Would you tell us about association with Kano Sensei?
On one occasion I took part in a judo tournament at Nihon University. I went out and won. Then, that same afternoon, there was another competition at Meiji University which I also won. There I was with two medals in one day. I was still a kid then and really happy about it so I completely forgot about my appointment with Kano Sensei for that day and rushed straight home. When I got there my sister asked me if I hadn’t promised to got to Sensei’s home. I rushed out of the house and jumped on a train back to town before I realized I’d forgotten my wallet. With lowered head I was able to get the conductor to let me get by that time, but the problem was that I had to change trains along the way. When I had no idea that I didn’t have my money it was not a problem to just jump on the train as usual. Now, however, I knew before hand that I couldn’t pay so it was really hard to get up the nerve to get on. (Laughter) I hesitated and finally I just explained the whole story to the new conductor and he kindly agreed to let me on. I’ll never forget that terrible feeling.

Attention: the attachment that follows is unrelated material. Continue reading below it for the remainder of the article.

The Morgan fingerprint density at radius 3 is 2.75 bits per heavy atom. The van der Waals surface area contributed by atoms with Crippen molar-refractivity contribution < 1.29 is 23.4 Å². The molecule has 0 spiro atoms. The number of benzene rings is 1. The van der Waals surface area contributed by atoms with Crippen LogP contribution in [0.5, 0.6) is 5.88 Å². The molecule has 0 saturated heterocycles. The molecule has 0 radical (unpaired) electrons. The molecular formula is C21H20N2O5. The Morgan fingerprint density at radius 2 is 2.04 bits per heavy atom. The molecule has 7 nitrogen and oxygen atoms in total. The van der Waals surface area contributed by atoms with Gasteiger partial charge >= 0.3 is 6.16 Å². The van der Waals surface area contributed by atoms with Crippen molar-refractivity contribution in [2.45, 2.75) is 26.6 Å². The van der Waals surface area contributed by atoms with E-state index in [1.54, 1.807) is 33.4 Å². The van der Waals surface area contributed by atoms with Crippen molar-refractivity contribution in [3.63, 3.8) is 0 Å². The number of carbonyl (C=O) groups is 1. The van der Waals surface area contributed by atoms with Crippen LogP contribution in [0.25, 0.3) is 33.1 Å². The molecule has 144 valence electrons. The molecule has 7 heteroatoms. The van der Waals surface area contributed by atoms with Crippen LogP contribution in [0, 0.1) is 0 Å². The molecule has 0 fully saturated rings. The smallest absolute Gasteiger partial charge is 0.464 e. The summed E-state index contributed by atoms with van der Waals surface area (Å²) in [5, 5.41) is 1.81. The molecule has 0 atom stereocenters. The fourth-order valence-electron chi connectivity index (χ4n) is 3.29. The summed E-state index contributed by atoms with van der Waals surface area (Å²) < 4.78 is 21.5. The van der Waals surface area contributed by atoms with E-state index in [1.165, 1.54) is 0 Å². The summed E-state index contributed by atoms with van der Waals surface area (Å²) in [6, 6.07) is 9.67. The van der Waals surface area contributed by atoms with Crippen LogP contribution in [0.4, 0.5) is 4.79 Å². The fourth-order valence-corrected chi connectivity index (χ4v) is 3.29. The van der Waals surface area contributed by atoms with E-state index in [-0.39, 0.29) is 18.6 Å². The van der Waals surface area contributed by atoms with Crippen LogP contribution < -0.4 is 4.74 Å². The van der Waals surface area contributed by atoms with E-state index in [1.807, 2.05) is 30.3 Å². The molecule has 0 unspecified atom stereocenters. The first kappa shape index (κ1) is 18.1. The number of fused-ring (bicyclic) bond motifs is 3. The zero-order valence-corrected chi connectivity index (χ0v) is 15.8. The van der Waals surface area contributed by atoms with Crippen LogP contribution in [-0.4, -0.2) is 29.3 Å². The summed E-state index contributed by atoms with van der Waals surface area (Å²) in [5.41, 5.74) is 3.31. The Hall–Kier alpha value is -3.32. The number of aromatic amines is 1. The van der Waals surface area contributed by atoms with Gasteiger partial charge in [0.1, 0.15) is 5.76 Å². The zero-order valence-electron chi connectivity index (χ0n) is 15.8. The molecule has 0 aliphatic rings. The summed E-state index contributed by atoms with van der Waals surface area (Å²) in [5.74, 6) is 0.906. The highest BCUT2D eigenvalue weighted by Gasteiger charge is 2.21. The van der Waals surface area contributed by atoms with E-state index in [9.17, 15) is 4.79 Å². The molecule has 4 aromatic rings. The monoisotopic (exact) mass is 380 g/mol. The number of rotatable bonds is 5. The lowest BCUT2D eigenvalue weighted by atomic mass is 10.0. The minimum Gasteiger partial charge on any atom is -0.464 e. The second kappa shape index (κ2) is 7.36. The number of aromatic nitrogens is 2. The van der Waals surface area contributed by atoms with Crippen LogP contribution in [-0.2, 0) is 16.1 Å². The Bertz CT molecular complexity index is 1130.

Anyhow, I rushed to Sensei’s place like that and arrived for my 2 pm appointment at about 4:30. Sensei was a very busy man. He was the type who planned his workday second by second and so I was worried about how badly I’d get bawled out this time. It was with these thoughts that I went to meet him. Kano Sensei was 70 years old at that time and when he heard that I had finally arrived he slipped into a hakama to meet me. He actually changed to more formal attire just to meet a student some 50 years his junior. He stared at my face for a few seconds then asked if I was sick. Then I explained how I’d just come from winning the two medals. There must have been a hint of pride in my voice because Sensei’s tone changed completely. “Just what is it that you think these tournaments are anyway?” I had won and so I just could not figure out why he wasn’t happy about it. he continued, “We write the word shiai with characters which mean ‘to try out together.’ Shiai are part of the art in order for you to measure the limits of your own strength at any point in time. Does it take you two times in one day to do that!” I’d been out there just to win. I hadn’t given any thought to the trying out of my strength. Sensei then went on, “You have mistaken understanding of judo. Competition is not some sort of game you do for fun. With that kind of attitude you’ll never be a very good instructor.” Although there was a large age gap between Kano Sensei and myself, he had already started trying to educate me about how to become an instructor.